There was nothing clear about the result of the U.S. election by the early hours of Wednesday morning. The only thing the incomplete voter tallies illustrated was that four years of U.S. President Donald Trump were not an aberration.
Tens of millions of Americans who had lived through an administration marked by chaos and calamity voted in favour of another four years of it. They saw a guy who was elected on a promise to drain the swamp yet ran the White House as if it were permanently Take Our Kids to Work Day – and still decided to lend Mr. Trump their support for one more term. They witnessed a president who threatened to dispatch the army against his own people, who oversaw and defended the caging of migrant children and who has abdicated responsibility for controlling a pandemic that has killed 230,000 Americans – and still voted for him in numbers that rendered the presidential race remarkably competitive, despite pollsters' predictions.
An aberration would have been assiduously corrected by an electorate chastened by its four-year flirtation with a deranged reality-TV star. But Trumpism – according to 66 million voters and counting – appears to be less a deviation from the culture of America than a reflection of it. That’s something with which the U.S. will have to grapple, regardless of who next occupies the Oval Office.
It may be several days yet before the final votes in key battleground states are tallied and recorded, meaning several days before we know who will become the next president of the United States (legal challenges notwithstanding). But within a couple of hours of some polls closing on election day, it became evident that the landslide victory for Democratic candidate Joe Biden that some Democrats and pollsters had trepidatiously predicted was not going to happen. Indeed, the margins by which Mr. Biden was expected to take certain states did not materialize; polling gave him a slight advantage in Ohio, for example, though Mr. Trump ended up winning the state by more than eight points. Polling also gave Mr. Biden a two-point lead in Florida, though Mr. Trump took that state by a greater margin than he did against Hillary Clinton in 2016.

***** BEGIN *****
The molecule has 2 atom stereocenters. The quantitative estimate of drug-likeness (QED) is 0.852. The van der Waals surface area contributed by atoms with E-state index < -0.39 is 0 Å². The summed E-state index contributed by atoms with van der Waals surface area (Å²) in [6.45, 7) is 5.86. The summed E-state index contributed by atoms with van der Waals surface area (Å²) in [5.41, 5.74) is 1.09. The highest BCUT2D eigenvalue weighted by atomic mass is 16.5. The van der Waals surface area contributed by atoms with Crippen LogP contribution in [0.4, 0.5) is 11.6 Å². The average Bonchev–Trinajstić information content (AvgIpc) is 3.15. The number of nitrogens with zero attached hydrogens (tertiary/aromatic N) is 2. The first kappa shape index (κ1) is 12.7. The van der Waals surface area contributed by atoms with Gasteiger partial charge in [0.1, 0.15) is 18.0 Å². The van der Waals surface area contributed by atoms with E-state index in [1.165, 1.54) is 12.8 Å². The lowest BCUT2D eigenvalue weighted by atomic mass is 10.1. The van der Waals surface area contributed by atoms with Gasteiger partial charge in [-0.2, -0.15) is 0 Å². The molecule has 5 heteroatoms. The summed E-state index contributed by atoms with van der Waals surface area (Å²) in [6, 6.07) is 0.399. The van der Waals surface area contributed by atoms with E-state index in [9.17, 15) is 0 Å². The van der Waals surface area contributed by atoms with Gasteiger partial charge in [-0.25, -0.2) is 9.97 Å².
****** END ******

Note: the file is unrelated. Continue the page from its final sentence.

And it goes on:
Results on Tuesday also showed Mr. Trump made significant inroads among Hispanic voters. The Republicans had dispatched a well-coordinated ground game to reach them, and the President had warned of Mr. Biden’s plan to usher in a socialist revolution, a tactic that resonated among Cuban- and Venezuelan-Americans in south Florida, for example. Mr. Trump also surprised by flipping a couple of small Hispanic-majority counties along the Texas border – Zapata County, which Ms. Clinton won by 33 points, and Kenedy County, which she won by eight – something that can likely be attributed to his strict border control measures, not despite them.
White suburban moms who have turned on Mr. Trump might struggle to understand why Hispanic Americans in border towns would vote for an administration that has made harsh treatment of Central American and other asylum seekers a matter of federal policy. But those new Trump supporters are surely voting for his policies – the security measures and the emphasis on fair and controlled immigration – despite the cruelty of their enforcement. Indeed, it reflects a type of cognitive dissonance you hear over and over from a certain type of Trump supporter – one who may not care for his misogyny or profane language, for example, but will endorse him anyway because he’s good for the Supreme Court.
From a Canadian perspective (people in Canada overwhelmingly reject Mr. Trump), it may be unfathomable that so many Americans would vote for a second Trump term. But Mr. Biden’s extremely understated election campaign, combined with Mr. Trump’s exceptional ability to tap into America’s id, render the closer-than-expected election day margins somewhat less of a mystery.
A country that has progressively become more divided (Congress can’t agree on a way to get desperately needed aid out during a pandemic), more paranoid (a QAnon supporter was just elected to the House of Representatives), more ruggedly individualistic (wearing a mask has become a partisan debate about freedom) and more institutionally callous (see “caging of migrant children” and “killed 230,000 Americans” above) doesn’t see the man who embodies it all as a meaningful aberration from cultural norms. That’s the view of roughly 66 million Americans who cast their vote for Mr. Trump anyway. Trumpism is here to stay, no matter who ends up occupying the White House.
Keep your Opinions sharp and informed. Get the Opinion newsletter. Sign up today.